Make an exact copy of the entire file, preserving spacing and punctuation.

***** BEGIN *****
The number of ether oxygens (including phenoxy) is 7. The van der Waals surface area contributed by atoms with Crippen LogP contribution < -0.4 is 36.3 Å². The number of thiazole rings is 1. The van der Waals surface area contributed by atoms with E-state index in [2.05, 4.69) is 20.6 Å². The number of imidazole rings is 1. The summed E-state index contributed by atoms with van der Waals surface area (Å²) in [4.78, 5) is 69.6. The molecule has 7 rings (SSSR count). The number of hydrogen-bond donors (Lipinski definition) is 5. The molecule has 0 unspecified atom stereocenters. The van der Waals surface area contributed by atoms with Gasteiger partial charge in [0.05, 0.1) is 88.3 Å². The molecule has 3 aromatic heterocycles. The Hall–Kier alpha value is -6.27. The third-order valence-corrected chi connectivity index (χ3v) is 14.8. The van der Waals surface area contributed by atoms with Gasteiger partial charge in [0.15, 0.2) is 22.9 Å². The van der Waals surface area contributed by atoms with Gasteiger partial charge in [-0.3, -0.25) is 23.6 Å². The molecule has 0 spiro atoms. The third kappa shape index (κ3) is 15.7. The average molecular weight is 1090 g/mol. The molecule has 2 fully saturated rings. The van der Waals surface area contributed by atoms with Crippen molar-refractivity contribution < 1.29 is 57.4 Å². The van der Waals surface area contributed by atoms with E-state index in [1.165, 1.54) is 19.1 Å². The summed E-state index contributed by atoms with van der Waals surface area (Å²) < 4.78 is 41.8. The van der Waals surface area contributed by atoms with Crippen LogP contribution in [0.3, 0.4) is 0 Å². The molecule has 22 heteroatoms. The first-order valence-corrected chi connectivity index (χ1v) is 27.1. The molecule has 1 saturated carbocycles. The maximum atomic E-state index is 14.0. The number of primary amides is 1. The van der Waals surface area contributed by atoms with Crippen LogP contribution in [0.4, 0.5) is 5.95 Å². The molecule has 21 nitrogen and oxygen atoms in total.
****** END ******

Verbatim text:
The number of ether oxygens (including phenoxy) is 7. The van der Waals surface area contributed by atoms with Crippen LogP contribution < -0.4 is 36.3 Å². The number of thiazole rings is 1. The van der Waals surface area contributed by atoms with E-state index in [2.05, 4.69) is 20.6 Å². The number of imidazole rings is 1. The summed E-state index contributed by atoms with van der Waals surface area (Å²) in [4.78, 5) is 69.6. The molecule has 7 rings (SSSR count). The number of hydrogen-bond donors (Lipinski definition) is 5. The molecule has 0 unspecified atom stereocenters. The van der Waals surface area contributed by atoms with Gasteiger partial charge in [0.05, 0.1) is 88.3 Å². The molecule has 3 aromatic heterocycles. The Hall–Kier alpha value is -6.27. The third-order valence-corrected chi connectivity index (χ3v) is 14.8. The van der Waals surface area contributed by atoms with Gasteiger partial charge in [0.15, 0.2) is 22.9 Å². The van der Waals surface area contributed by atoms with Gasteiger partial charge in [-0.3, -0.25) is 23.6 Å². The molecule has 0 spiro atoms. The third kappa shape index (κ3) is 15.7. The average molecular weight is 1090 g/mol. The molecule has 2 fully saturated rings. The van der Waals surface area contributed by atoms with Crippen molar-refractivity contribution < 1.29 is 57.4 Å². The van der Waals surface area contributed by atoms with E-state index in [1.165, 1.54) is 19.1 Å². The summed E-state index contributed by atoms with van der Waals surface area (Å²) < 4.78 is 41.8. The van der Waals surface area contributed by atoms with Crippen LogP contribution in [0.3, 0.4) is 0 Å². The molecule has 22 heteroatoms. The first-order valence-corrected chi connectivity index (χ1v) is 27.1. The molecule has 1 saturated carbocycles. The maximum atomic E-state index is 14.0. The number of primary amides is 1. The van der Waals surface area contributed by atoms with Crippen LogP contribution in [0.4, 0.5) is 5.95 Å². The molecule has 21 nitrogen and oxygen atoms in total.